Expeditions, Navigation, Guided Walks and Trekking
Last out of the Rifugio again, we arrived at the bottom of the Vendretta di Tuckett to find many of the early leavers struggling up the snow and ice. We put on our variety of mini crampons, I gave mine another try mixing them with the old-fashioned way of kicking steps. That seemed to work better, no slides this time. Mist swirled through the high pass as we made our way up the glacier, occasionally thinning to give brief glimpses of the cliff walls above us surrounding the Cima Brenta. A cold wind was funneled through the gap when we arrived. It was the same point we had finished the Benini route the day before, this morning with a crowd waiting to climb the long line of ladders. Gearing up as we waited for the queue above us to clear, we were soon ready for some action.
There were just four of us on this route, Nas had decided he was just wasn’t up to this 4C route. It was going to be a hard day and he had exhausted himself on our trail in the snow yesterday. Rob bravely offered to take the walk with Nas around to the next hut – Rif Alimonta. He claimed he was not a fan of snow and ice anyway. A great offer of friendship from him as well though.
This sheltered area at the first section of our route still had plenty of snow and ice around. It was quite a challenge in places where the normally easy scramble hand been transformed into a tricky winter route. Rob definitely made the right decision to avoid this. What should have taken around 40 minutes to reach the top of the climb, took us close to twice as long, time we would need later on.
At the top of a short sharp ridge the ledge section of the route abutted against the ridge. Thankfully we caught our breath at this point and let the seriousness of our position sink in. This was a west-facing path so was mainly clear of snow, but ice was occasionally hidden in the cold shadows. A one point on the ledge we needed to crouch down, our boot soles hanging over a long drop. As the ledge narrowed it also filled with icicles. We had to keep a good grip on the wire as we huddled under the ice.
This route needed such a lot of care we slowed our pace and took our time, using the via ferrata protection to calm our nerves. At one tricky point there was 5 wires slung across a gully, with various degrees of tightness. It wasnt at all clear how to negotiate the wires, some hanging over the bottom of the gully, without getting tangled up. Steve was at the back and was the only one who managed it with any degree of elegance, learning by watching the rest of us try to work the puzzle out.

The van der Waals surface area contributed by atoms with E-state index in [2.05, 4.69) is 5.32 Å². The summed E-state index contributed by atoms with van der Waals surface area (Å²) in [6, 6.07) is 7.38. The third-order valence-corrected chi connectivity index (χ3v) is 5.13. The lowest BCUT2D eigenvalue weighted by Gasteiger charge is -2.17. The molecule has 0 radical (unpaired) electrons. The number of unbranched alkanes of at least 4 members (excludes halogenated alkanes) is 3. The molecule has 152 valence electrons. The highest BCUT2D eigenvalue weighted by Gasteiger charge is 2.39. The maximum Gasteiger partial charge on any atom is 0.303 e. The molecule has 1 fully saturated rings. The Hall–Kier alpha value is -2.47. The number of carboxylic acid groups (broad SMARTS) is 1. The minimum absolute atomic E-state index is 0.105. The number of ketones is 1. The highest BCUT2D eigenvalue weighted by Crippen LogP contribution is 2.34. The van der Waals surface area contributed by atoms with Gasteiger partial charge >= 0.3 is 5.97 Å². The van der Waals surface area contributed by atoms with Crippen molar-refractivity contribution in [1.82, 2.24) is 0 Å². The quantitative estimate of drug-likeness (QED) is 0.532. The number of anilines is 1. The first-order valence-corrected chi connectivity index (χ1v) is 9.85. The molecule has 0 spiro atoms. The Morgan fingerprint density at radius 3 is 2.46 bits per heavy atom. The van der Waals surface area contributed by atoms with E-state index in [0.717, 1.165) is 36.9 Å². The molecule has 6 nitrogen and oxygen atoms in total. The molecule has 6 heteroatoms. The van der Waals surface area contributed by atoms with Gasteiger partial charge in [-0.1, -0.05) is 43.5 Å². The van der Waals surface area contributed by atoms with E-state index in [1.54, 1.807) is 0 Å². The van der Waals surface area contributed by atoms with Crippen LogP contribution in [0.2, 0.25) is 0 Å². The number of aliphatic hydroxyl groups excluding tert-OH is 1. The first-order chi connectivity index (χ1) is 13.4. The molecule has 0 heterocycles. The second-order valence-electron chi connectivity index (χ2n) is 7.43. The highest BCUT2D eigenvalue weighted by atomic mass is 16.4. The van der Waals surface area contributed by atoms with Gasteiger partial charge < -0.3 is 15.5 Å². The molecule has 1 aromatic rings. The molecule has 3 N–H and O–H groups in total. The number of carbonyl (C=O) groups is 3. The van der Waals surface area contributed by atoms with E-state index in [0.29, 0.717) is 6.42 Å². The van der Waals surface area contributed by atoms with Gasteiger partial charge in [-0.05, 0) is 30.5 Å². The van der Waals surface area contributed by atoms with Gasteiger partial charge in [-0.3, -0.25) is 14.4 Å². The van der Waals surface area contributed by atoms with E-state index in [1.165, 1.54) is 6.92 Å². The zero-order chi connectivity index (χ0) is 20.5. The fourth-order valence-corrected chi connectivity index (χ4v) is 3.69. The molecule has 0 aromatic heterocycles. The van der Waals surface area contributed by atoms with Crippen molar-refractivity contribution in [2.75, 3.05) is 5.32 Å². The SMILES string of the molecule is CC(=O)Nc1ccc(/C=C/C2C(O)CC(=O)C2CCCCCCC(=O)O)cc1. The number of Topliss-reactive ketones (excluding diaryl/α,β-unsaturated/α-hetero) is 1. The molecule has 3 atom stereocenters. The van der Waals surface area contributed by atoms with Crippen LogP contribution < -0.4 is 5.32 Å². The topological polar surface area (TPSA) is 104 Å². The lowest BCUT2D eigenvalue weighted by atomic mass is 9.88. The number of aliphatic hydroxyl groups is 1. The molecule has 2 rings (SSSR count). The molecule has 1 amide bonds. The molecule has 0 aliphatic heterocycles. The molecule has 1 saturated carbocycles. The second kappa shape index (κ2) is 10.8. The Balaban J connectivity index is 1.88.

We had our Speck and Cheese rolls overlooking a flat-topped edge which was the next part of the path. This was our high point of the trip, up at 2,999m the air was cold and thin. Climbers ahead of us took the unprotected and considerably exposed way across the top very carefully. One spot caused everybody to drop down, taking it sat down. From our vantage point we could see that any slip meant a long drop over the cliff.
Even after watching people negotiate the path in front of us, I still managed to get my boot stuck, twice, in-between two boulders. My, how my friends laughed!
After this, the snow-covered edge narrowed and path markings took you down over the edge of a steep knife-edged ridge. Most of this climb down was with little or no via-ferrata protection. Once over the edge we were in the “zone”, focussing on the next move. Reaching the bottom and looking back we stood and wondered at what we had just climbed. A great spot.
Now we worked our way around to a steep cliff, with short ladders and wires taking us down to a narrow natural bridge across steep gullies dropping either side of us. Then up the “Ladder of Friends”, a steep but well protected ferrata up the cliff. Getting of the ladder onto the rock was not easy and led to a scramble across snow filled ledges to a flat area, where were greeted by Choughs waiting to be fed. This was clearly a popular lunch spot, but we had nothing left to feed the birds and so pressed on. A cold and biting wind now cut across this flat plateau before we dropped down again, well protected with wires as we worked around the face of Cima Di Molveno. Some more steep ladders and stemples took us into the valley above our hut and we walked down the moraine to be met halfway by Rob and Nas, relieved to see us. They were just beginning to wonder where we were as most of the other groups had already arrived at the hut.
Tonight we were in the Rifugio Alimonta , a private modern hut, high up on a cliff in the most spectacular position. Service wasn’t as good or friendly as the Tuckett, but the beers were good!